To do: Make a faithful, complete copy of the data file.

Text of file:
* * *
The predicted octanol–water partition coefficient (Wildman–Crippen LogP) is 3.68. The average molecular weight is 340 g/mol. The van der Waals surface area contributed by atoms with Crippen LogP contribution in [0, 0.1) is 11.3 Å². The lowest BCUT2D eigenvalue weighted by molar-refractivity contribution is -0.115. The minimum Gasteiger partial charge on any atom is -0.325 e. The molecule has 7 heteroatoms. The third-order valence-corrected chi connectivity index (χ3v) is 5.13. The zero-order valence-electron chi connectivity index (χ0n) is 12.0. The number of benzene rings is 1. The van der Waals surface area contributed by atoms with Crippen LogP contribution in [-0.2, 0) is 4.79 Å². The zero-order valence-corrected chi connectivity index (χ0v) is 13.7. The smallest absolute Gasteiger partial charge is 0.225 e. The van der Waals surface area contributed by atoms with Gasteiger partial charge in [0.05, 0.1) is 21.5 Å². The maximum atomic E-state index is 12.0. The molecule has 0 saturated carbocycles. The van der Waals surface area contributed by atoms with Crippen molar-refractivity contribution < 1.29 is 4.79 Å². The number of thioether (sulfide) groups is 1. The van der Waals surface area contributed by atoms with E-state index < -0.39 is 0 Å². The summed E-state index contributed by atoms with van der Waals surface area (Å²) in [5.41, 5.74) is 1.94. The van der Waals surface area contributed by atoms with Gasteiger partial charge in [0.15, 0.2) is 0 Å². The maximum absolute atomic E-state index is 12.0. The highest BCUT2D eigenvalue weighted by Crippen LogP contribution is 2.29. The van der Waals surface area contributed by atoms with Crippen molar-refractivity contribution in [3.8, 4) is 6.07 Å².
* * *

The predicted octanol–water partition coefficient (Wildman–Crippen LogP) is 3.68. The average molecular weight is 340 g/mol. The van der Waals surface area contributed by atoms with Crippen LogP contribution in [0, 0.1) is 11.3 Å². The lowest BCUT2D eigenvalue weighted by molar-refractivity contribution is -0.115. The minimum Gasteiger partial charge on any atom is -0.325 e. The molecule has 7 heteroatoms. The third-order valence-corrected chi connectivity index (χ3v) is 5.13. The zero-order valence-electron chi connectivity index (χ0n) is 12.0. The number of benzene rings is 1. The van der Waals surface area contributed by atoms with Crippen LogP contribution in [-0.2, 0) is 4.79 Å². The zero-order valence-corrected chi connectivity index (χ0v) is 13.7. The smallest absolute Gasteiger partial charge is 0.225 e. The van der Waals surface area contributed by atoms with Gasteiger partial charge in [0.05, 0.1) is 21.5 Å². The maximum atomic E-state index is 12.0. The molecule has 0 saturated carbocycles. The van der Waals surface area contributed by atoms with Crippen molar-refractivity contribution < 1.29 is 4.79 Å². The number of thioether (sulfide) groups is 1. The van der Waals surface area contributed by atoms with E-state index < -0.39 is 0 Å². The summed E-state index contributed by atoms with van der Waals surface area (Å²) in [5.41, 5.74) is 1.94. The van der Waals surface area contributed by atoms with Gasteiger partial charge in [0.15, 0.2) is 0 Å². The maximum absolute atomic E-state index is 12.0. The highest BCUT2D eigenvalue weighted by Crippen LogP contribution is 2.29. The van der Waals surface area contributed by atoms with Crippen molar-refractivity contribution in [3.8, 4) is 6.07 Å².